“Ok, go catch something Ahab. I’ll be in the dairy.” Claire was still pulling the Gau MataTM  udders – invented by the great Indian scientist Dr. A.W. Cooraswamy-Muchilinda-Moghlai – when Daved appeared with his catch.

“He had some spirit, this one,” he said. “Zipping around the tank like crazy. I couldn’t get him with the line so zapped him. Anyway, we have grilled wild salmon with coriander potatoes and minted carrots on the menu for tonight.”

Claire finished her milking. She loved the feeling of pulling these udders, it was so authentic; just like the rosy-cheeked farm girl in the ads. She wiped her hands and said, “Ok, just some beef now. I think we’ve got everything else.”

The meat section was always quieter in the afternoons. People liked “fresh” beef grown overnight – they said it was more tender – but Claire had never noticed the difference. She felt that they were kidding themselves; they just didn’t want to pay the extra for Veal. Daved carved thick strips of soft red flesh from the block, each piece well textured. That Indian Doctor was a genius, he thought– it’s a shame he was assassinated; think what else he could have invented. The meat block shook and made a squealing sound. The Butcher rushed over and said, “I’m so sorry Sir. Some of these meats are restless this morning. I’m not sure why.”

“The fish are pretty spirited too,” said Daved. “I felt like I was chasing Moby Dick.”

The Butcher smiled and said, “Well Buster here’s not going anywhere. Would you like me to finish carving? How much do you need?” He wrapped up their bloody meat and said, “Enjoy your meal. By the way, have you visited our new Fair Trade Department? It’s across the other side of the store.”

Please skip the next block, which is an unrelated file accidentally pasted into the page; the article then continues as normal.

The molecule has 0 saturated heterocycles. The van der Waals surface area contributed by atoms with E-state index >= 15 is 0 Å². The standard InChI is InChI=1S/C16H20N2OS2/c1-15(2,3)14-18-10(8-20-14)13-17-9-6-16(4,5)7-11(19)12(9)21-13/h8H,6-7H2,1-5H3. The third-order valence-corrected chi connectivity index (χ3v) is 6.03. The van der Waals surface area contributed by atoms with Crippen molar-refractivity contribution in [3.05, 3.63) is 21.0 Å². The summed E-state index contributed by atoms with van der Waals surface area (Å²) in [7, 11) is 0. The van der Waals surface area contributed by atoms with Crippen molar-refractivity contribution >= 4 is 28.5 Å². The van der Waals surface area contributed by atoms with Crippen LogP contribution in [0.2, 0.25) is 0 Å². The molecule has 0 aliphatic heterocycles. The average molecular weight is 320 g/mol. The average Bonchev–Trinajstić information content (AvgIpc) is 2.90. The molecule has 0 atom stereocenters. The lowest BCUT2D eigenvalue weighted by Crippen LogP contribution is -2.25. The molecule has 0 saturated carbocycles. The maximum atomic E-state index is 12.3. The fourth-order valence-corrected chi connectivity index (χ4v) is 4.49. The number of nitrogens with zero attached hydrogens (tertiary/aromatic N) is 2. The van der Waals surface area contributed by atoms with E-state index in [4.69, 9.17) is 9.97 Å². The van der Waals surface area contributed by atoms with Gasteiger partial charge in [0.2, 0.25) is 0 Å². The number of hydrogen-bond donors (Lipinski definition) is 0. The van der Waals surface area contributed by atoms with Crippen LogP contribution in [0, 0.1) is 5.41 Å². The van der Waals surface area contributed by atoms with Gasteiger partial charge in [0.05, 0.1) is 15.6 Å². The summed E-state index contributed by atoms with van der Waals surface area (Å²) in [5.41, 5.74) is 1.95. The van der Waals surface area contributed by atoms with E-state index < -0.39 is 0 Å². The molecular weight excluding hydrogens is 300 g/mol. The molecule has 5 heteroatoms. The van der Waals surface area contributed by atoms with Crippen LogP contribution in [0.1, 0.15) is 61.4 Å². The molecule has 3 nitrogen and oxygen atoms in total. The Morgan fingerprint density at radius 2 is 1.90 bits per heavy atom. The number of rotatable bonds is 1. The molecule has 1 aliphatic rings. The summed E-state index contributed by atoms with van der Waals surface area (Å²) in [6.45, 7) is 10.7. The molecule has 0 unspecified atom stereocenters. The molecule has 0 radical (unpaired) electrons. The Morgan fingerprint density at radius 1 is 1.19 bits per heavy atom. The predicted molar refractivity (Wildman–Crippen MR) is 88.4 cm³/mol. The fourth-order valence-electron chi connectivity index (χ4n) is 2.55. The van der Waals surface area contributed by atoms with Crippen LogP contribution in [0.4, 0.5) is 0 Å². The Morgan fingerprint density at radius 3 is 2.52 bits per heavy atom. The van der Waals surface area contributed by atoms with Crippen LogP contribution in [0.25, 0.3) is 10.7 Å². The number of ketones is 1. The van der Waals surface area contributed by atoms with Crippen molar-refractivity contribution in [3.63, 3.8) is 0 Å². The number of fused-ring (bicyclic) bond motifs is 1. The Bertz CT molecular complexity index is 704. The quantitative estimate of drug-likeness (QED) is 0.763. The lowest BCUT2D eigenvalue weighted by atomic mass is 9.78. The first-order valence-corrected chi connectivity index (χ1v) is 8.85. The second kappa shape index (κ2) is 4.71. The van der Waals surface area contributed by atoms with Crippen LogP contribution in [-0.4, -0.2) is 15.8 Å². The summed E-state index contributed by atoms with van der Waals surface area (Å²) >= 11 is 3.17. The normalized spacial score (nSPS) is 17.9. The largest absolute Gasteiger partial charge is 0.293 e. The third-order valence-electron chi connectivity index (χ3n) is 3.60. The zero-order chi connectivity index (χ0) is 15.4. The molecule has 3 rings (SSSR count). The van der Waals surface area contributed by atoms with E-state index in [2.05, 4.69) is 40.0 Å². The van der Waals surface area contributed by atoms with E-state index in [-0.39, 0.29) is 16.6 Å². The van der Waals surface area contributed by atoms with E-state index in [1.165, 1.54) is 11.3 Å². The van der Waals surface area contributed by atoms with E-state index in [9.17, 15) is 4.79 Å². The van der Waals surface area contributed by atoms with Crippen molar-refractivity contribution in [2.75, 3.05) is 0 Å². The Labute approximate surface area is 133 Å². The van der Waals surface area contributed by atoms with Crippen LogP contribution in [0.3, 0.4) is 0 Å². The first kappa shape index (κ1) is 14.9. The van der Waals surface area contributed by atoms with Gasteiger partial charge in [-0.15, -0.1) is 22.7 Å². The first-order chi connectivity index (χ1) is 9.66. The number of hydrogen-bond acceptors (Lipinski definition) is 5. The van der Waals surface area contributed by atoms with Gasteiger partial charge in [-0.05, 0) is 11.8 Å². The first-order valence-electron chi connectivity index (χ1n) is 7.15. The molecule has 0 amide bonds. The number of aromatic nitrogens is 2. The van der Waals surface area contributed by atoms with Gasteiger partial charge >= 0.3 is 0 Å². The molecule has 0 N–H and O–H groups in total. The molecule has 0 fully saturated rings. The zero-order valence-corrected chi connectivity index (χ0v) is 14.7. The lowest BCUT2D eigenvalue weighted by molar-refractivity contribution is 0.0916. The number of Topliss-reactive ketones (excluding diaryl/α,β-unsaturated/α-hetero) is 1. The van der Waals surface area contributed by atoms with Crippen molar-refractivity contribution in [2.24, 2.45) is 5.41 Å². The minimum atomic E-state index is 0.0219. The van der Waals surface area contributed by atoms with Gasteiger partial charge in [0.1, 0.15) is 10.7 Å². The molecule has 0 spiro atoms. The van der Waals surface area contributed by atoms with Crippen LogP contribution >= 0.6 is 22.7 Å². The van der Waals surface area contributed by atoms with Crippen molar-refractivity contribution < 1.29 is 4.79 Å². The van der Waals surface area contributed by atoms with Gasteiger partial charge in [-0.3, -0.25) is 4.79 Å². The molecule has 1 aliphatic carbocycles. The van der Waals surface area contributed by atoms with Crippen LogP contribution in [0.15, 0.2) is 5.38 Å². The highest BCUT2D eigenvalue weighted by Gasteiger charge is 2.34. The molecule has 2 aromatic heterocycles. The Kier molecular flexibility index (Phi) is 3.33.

“No, we haven’t heard about it,” said Claire.

“We’ve kept it quiet deliberately; we don’t want any trouble. Look what happened to Dr. Cooraswamy-Muchilinda-Moghlai. That SFPF is dangerous; they say that they don’t condone violence but every terrorist incident seems to involve one of their members. Anyway, good folk like you won’t cause any trouble, I’m sure. Why don’t you take a look?”

A uniformed security guard allowed them entry to what must have been a previously unused warehouse at the back of the store. Daved and Claire gasped in amazement. It was ten degrees hotter than outside, and pretty humid; the lush green area was divided into continents. In “South America” they saw tattooed Amazon tribesmen picking Brazil Nuts. In “Africa”, red-blanketed Maasai warriors tended coffee bushes. In “Asia” Saffron-robed Sadhus picked orange pekoe tea. “Australia” had ochre-smeared Aborigines tending mangoes. “North America” featured Navajo squaws growing corn, beans, and squash. “Europe” had men in black berets and women in bright dresses treading barrels of grapes.

“What do you think?” said the Manager, catching up with them. “We need to fine-tune the costumes, I know, but not bad, eh? Sorry I didn’t welcome you earlier, but I was keeping my eye on the protest outside. It’s those Slow Food People’s Front extremists. Some people just don’t see progress when it slaps them in the face. Whatever we do is never enough for them. I mean, ten years ago who would have thought that our entire food chain would be fresh, local, and organic?”

He chatted with Claire and Daved for a while, and then asked if he could show them something special. “We always like to run things by our customers first.” He showed them a device that the grocery store was testing, called MORE (Modern Organism Replicator Engine). “Wait till we get this going next month. You’ve never tasted food so fresh!”